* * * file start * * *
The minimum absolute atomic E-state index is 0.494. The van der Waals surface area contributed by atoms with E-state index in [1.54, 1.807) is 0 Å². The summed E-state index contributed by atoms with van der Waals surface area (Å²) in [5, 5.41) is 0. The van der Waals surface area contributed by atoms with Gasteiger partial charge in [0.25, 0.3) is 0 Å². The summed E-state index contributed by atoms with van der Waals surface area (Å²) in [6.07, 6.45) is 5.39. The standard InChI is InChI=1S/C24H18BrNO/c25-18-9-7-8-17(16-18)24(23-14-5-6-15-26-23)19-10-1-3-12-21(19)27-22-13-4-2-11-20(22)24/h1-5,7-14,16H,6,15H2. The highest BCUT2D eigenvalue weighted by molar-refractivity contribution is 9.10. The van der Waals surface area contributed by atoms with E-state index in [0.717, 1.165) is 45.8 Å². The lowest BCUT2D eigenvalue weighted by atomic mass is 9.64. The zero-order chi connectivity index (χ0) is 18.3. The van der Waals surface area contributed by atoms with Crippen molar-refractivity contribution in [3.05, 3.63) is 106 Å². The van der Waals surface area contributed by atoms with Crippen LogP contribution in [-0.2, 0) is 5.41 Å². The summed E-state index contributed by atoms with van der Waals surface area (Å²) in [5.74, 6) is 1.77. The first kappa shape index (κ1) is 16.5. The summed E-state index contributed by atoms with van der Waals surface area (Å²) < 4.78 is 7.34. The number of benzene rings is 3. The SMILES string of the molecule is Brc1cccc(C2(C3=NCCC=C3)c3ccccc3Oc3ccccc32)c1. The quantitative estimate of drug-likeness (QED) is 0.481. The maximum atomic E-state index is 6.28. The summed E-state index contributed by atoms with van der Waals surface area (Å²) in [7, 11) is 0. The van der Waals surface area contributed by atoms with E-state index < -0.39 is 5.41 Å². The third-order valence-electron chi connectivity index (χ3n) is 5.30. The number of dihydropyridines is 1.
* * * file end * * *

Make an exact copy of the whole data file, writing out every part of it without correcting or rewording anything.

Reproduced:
The minimum absolute atomic E-state index is 0.494. The van der Waals surface area contributed by atoms with E-state index in [1.54, 1.807) is 0 Å². The summed E-state index contributed by atoms with van der Waals surface area (Å²) in [5, 5.41) is 0. The van der Waals surface area contributed by atoms with Gasteiger partial charge in [0.25, 0.3) is 0 Å². The summed E-state index contributed by atoms with van der Waals surface area (Å²) in [6.07, 6.45) is 5.39. The standard InChI is InChI=1S/C24H18BrNO/c25-18-9-7-8-17(16-18)24(23-14-5-6-15-26-23)19-10-1-3-12-21(19)27-22-13-4-2-11-20(22)24/h1-5,7-14,16H,6,15H2. The highest BCUT2D eigenvalue weighted by molar-refractivity contribution is 9.10. The van der Waals surface area contributed by atoms with E-state index in [0.717, 1.165) is 45.8 Å². The lowest BCUT2D eigenvalue weighted by atomic mass is 9.64. The zero-order chi connectivity index (χ0) is 18.3. The van der Waals surface area contributed by atoms with Crippen molar-refractivity contribution in [3.05, 3.63) is 106 Å². The van der Waals surface area contributed by atoms with Crippen LogP contribution in [-0.2, 0) is 5.41 Å². The summed E-state index contributed by atoms with van der Waals surface area (Å²) in [5.74, 6) is 1.77. The first kappa shape index (κ1) is 16.5. The summed E-state index contributed by atoms with van der Waals surface area (Å²) < 4.78 is 7.34. The number of benzene rings is 3. The SMILES string of the molecule is Brc1cccc(C2(C3=NCCC=C3)c3ccccc3Oc3ccccc32)c1. The quantitative estimate of drug-likeness (QED) is 0.481. The maximum atomic E-state index is 6.28. The summed E-state index contributed by atoms with van der Waals surface area (Å²) in [7, 11) is 0. The van der Waals surface area contributed by atoms with E-state index < -0.39 is 5.41 Å². The third-order valence-electron chi connectivity index (χ3n) is 5.30. The number of dihydropyridines is 1.